Which is nicer to have on the wall than 'no shouting, no swearing, no name calling' (or whatever) and also easier to pull them up on. My fiancé prefers to say 'remember that we speak to each other kindly' if one of my kids gets shoutie at another, rather than 'no shouting'. And because they helped come up with the rules they agree with them. Don't just do a list of rules that come out of nowhere. Everyone's got to agree on them. And maybe rewards and star charts might help if the kids are quite young.

I say all this though, wondering if your DP wants to change? If he doesn't it'll be a waste of time.

Wallywobbles Wed 09-Nov-16 22:14:58

Try positive discipline Books. Family meetings are a really useful tool. My DP was sceptical but has changed his mind. It allows difficult stuff be addressed. We have mine 100% and step kids 50%.

swingofthings Thu 10-Nov-16 18:15:05

There are two issues here. The first is that you seem to have different parenting views. Unfortunately, there is no 'normal' or 'right' way to parent. That's the greatness of parenting, you can parent as you wish, and unless the kids shows sign of distress or neglect as a result, then it is up to the parent to do as they see fit. In some instance, it is a case that they don't have confidence in what they are doing and therefore receptive to opinion, but in your situation, it sounds like he is very happy with the way he parents, so there isn't much you can do to make him change his mind, at least not suddenly.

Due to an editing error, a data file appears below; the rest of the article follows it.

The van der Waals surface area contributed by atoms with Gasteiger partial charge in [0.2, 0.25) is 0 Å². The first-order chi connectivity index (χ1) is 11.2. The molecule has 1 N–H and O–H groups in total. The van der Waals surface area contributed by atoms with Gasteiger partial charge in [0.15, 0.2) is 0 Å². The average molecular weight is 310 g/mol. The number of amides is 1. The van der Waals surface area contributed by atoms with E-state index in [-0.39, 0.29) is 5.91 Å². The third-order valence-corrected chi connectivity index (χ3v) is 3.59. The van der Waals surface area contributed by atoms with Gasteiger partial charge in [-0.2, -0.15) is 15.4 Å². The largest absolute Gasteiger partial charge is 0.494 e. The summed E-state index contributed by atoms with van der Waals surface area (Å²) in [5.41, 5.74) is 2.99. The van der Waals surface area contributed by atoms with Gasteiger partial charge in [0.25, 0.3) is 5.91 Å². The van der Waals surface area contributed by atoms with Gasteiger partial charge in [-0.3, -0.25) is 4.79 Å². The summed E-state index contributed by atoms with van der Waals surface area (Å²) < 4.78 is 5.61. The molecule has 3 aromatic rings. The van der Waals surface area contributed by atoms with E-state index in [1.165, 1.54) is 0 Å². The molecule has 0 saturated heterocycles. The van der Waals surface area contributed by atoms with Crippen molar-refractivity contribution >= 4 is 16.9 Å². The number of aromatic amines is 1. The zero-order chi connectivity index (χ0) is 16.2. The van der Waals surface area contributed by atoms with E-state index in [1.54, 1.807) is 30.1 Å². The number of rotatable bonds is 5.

The other issue though is the fact that you are left with the parenting chores and that is totally unacceptable. As much as he can play the card that they are his kids so he can educate them as he wishes, they are also his kids to look after when it comes to chores. Don't cook for them, do what you would normally do and he can cook for them. Don't clean after them, that's his job and certainly do not reduce the time you spend with your dd to do his chores.

Go out one evening, when you are not frustrated and angry, and calmly explain that you don't agree with his parenting, but you respect his choices as much as he respects yours, however, you don't think it is fair that you have to act like the bad parent to relieve him from his duties and it would really help you if he could take on clearing up after them, washing their stuff, etc...